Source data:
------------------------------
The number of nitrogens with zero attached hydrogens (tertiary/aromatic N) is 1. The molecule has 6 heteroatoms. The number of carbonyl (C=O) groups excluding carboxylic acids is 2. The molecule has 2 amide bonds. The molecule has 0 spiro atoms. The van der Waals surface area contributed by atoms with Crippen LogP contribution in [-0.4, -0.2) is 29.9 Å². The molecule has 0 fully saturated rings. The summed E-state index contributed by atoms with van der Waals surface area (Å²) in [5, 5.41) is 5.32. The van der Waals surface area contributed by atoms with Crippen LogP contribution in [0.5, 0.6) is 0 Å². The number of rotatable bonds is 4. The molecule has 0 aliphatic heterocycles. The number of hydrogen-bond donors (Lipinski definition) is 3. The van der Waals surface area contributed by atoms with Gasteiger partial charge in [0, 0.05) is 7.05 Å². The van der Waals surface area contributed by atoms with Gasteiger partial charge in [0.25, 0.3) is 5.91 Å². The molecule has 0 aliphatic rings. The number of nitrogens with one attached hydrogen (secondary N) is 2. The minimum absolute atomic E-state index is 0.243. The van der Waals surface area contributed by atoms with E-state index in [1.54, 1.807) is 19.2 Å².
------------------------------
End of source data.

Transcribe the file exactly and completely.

The number of nitrogens with zero attached hydrogens (tertiary/aromatic N) is 1. The molecule has 6 heteroatoms. The number of carbonyl (C=O) groups excluding carboxylic acids is 2. The molecule has 2 amide bonds. The molecule has 0 spiro atoms. The van der Waals surface area contributed by atoms with Crippen LogP contribution in [-0.4, -0.2) is 29.9 Å². The molecule has 0 fully saturated rings. The summed E-state index contributed by atoms with van der Waals surface area (Å²) in [5, 5.41) is 5.32. The van der Waals surface area contributed by atoms with Crippen LogP contribution in [0.5, 0.6) is 0 Å². The number of rotatable bonds is 4. The molecule has 0 aliphatic heterocycles. The number of hydrogen-bond donors (Lipinski definition) is 3. The van der Waals surface area contributed by atoms with Gasteiger partial charge in [0, 0.05) is 7.05 Å². The van der Waals surface area contributed by atoms with Gasteiger partial charge in [0.25, 0.3) is 5.91 Å². The molecule has 0 aliphatic rings. The number of nitrogens with one attached hydrogen (secondary N) is 2. The minimum absolute atomic E-state index is 0.243. The van der Waals surface area contributed by atoms with E-state index in [1.54, 1.807) is 19.2 Å².